THIS week’s headlines in The Northern Echo have been thrilling: “System claims it is able to detect Covid-19 in the air” and “It could be a game-changer”.

They were about local firm Kromek, based at NETPark in Sedgefield, trialling a biological threat detection system, at Teesside International Airport, that can identify trace levels of all Covid-19 within 30 minutes. It is an example of the sort of innovative high tech businesses we have on our doorstep.

This isn’t just great news about a way we can beat the pandemic but it is a shining light for how science and technology are thriving industries in our region and can be a real catalyst in the levelling up work.

I have visited the North-East technology park, NETPark, many times since becoming the local MP, and I have developed a strong working relationship with a number of businesses there and facilitated ministerial visits. I am deeply excited by their research, innovation and developments which include contributions to space technology, advanced circuitry, radiation and virus detection.

Recently, the Prime Minister announced his plans to ensure the UK’s world-leading science and ideas are turned into solutions for public good, as part of our ambitions to become a global science superpower. NETPark’s collaborative network in science and technology is impressive and can link into several national and international networks. It can access potential global partners at more than 450 other science and technology parks through its active participation in the International Association of Science Parks (IASP) and the United Kingdom Science Park Association (UKSPA).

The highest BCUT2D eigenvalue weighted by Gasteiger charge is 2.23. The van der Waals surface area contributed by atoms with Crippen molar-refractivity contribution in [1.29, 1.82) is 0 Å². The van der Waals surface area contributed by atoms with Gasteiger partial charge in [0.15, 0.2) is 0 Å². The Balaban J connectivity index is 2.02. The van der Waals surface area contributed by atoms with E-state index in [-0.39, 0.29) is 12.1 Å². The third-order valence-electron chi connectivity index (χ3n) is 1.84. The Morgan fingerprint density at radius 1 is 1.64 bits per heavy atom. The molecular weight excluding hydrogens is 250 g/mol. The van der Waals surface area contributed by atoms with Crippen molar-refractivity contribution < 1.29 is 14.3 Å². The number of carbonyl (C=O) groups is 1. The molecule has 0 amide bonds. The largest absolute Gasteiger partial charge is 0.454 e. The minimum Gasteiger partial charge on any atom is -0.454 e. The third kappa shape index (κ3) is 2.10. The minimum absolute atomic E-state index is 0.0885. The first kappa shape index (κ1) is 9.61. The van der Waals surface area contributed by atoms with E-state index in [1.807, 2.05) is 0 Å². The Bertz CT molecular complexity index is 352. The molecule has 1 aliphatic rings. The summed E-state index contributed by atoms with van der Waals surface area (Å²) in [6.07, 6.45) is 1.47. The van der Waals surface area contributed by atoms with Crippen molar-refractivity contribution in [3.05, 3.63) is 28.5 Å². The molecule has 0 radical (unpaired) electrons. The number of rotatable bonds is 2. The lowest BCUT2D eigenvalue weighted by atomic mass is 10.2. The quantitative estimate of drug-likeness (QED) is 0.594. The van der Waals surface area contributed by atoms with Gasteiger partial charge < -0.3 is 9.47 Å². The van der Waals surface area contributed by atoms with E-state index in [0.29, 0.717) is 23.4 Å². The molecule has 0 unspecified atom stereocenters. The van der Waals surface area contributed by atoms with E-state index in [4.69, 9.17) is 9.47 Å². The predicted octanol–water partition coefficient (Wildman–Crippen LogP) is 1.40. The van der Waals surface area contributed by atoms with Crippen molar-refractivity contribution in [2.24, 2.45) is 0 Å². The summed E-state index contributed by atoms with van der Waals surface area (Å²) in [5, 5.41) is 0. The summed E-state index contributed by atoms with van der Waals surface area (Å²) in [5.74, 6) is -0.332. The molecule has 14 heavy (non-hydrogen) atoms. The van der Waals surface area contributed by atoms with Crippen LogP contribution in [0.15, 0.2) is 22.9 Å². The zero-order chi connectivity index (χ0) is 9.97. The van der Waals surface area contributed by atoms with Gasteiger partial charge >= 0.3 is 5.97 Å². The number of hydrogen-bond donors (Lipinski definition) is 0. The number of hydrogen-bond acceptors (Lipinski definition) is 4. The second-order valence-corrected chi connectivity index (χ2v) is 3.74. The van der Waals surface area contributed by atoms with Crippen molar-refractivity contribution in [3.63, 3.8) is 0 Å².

This cluster of companies believes in building business connections and community connections aimed at long term growth and stability for themselves and supply chains within the region. This is a ‘game-changer’ and I want to shout from the rooftops about the potential for further growth at NETPark and across the North-East.

We have businesses that can grow and embed so they stick in our region.

Historically, companies have been tempted to invest in our region by financial incentives. At the time this seemed like a great way of attracting world-known brands in the hope of building long term education, employment, and career development. Some of these companies got what they wanted and then ran to the next tempting offer, leaving white elephant industrial complexes and unemployment in their wake.

Investment is best steered towards the long-term goals for the region including the needs of the community, education, career development and secure employment. The development of industrial clusters with embedded supply chains is one way to deliver this.

I have spoken with ministers from BEIS (Business, Energy and Industrial Strategy), International Trade, and Education as well as the Levelling Up policy unit in Number 10. We agree that the way forward is keep growing a core skill base within the region.

I have this week written to the Prime Minister, and other ministers, extolling the virtues of the North-East as exemplified by the collaborative companies at NETPark, and making the Cabinet team aware that there are multi-level benefits for investors who will appreciate the assets and the unique core skill base in this region.

Within the “levelling up” agenda, the ecosystem/hub of this region is creating educational stimulus, long term career progression and community growth. It is this we need to put rocket boosters under.